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The way it is sometimes stated is that

if we have a certain amount of "free will", then, subject to certain assumptions, so must some elementary particles."(Wikipedia)

That is confusing to me, but it seems to be an amazing theorem. It has been interpreted as ruling out hidden variable theories, but there is still some dissent. Lubos has a good discussion of it on his blog in the birthday blog for John Horton Conway. I assume it means that the outcomes of microscopic measurements are not deterministic.

What does the theorem assume and what does it prove?

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This article may be of interest to you: arxiv.org/abs/0905.4641 ... I haven't read it yet, so I can't say what I think about it. Your question just made me remember it, because the authors have asked themselves the exact same question. –  Rafael Jan 29 '11 at 21:45
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It is a theorem based on 3 axioms which they have proven mathematically:arxiv.org/abs/quantph/0604079 –  Gordon Jan 29 '11 at 22:48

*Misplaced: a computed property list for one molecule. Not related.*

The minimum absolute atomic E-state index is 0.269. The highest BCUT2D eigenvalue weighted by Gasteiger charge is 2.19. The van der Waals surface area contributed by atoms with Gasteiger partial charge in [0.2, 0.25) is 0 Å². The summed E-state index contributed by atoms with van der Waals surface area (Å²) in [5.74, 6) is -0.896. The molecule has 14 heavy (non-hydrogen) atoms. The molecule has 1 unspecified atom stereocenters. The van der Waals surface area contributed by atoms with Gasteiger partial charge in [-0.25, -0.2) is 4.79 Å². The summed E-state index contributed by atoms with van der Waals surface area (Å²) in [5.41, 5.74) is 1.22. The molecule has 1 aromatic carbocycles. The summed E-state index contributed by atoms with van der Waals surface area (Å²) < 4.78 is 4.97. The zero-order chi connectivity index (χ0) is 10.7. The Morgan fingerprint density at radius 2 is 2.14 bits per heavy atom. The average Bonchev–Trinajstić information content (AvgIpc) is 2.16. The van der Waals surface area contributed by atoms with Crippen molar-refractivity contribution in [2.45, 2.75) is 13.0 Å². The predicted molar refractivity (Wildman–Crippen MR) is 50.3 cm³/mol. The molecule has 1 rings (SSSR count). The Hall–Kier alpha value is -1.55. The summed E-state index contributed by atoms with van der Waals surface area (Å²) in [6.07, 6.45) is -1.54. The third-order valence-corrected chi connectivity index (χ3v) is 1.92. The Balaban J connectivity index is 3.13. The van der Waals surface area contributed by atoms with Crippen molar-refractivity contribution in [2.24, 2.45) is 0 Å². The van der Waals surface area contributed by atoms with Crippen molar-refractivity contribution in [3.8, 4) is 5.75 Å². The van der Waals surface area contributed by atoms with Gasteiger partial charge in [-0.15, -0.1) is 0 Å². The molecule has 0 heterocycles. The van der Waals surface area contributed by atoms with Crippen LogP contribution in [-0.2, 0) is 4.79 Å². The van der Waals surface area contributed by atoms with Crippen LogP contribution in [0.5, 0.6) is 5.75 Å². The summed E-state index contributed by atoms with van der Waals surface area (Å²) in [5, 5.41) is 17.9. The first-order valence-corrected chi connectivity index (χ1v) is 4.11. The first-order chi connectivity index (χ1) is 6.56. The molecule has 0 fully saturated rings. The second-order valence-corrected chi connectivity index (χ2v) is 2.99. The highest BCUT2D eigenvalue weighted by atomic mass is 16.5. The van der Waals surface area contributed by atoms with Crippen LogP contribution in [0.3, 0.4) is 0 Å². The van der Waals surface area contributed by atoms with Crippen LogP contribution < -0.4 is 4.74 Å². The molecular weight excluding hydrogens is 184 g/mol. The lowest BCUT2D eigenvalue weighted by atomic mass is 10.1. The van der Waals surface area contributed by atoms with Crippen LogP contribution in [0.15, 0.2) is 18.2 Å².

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It would have been better for them not to use the term "free will" since that results in a knee-jerk reaction that it is philosophy. It is a proven theorem if you accept their axioms. Anyway, aren't you guys supposed to be particle phenomenologists (the word stolen from Hegel, a philosopher:). –  Gordon Jan 29 '11 at 22:51
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Just a remark, the axioms are not proven. They have shown that they are not inconsistent, which is not the same as proof. –  MBN Jan 29 '11 at 23:00